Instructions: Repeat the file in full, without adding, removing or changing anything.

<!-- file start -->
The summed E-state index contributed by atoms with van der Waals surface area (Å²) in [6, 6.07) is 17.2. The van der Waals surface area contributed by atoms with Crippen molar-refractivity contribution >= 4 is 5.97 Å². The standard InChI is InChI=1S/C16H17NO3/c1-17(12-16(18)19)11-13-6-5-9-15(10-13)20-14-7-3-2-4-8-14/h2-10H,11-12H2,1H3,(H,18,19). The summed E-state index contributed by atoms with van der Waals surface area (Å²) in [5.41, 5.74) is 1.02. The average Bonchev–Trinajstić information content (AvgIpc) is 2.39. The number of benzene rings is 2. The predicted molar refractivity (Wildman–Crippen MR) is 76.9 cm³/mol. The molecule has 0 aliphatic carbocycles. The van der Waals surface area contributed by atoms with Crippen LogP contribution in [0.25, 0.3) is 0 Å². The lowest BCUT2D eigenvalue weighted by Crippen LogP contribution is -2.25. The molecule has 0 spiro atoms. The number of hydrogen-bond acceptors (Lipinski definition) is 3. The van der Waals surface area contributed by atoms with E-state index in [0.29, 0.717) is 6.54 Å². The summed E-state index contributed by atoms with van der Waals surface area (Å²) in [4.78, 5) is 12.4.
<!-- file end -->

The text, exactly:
The summed E-state index contributed by atoms with van der Waals surface area (Å²) in [6, 6.07) is 17.2. The van der Waals surface area contributed by atoms with Crippen molar-refractivity contribution >= 4 is 5.97 Å². The standard InChI is InChI=1S/C16H17NO3/c1-17(12-16(18)19)11-13-6-5-9-15(10-13)20-14-7-3-2-4-8-14/h2-10H,11-12H2,1H3,(H,18,19). The summed E-state index contributed by atoms with van der Waals surface area (Å²) in [5.41, 5.74) is 1.02. The average Bonchev–Trinajstić information content (AvgIpc) is 2.39. The number of benzene rings is 2. The predicted molar refractivity (Wildman–Crippen MR) is 76.9 cm³/mol. The molecule has 0 aliphatic carbocycles. The van der Waals surface area contributed by atoms with Crippen LogP contribution in [0.25, 0.3) is 0 Å². The lowest BCUT2D eigenvalue weighted by Crippen LogP contribution is -2.25. The molecule has 0 spiro atoms. The number of hydrogen-bond acceptors (Lipinski definition) is 3. The van der Waals surface area contributed by atoms with E-state index in [0.29, 0.717) is 6.54 Å². The summed E-state index contributed by atoms with van der Waals surface area (Å²) in [4.78, 5) is 12.4.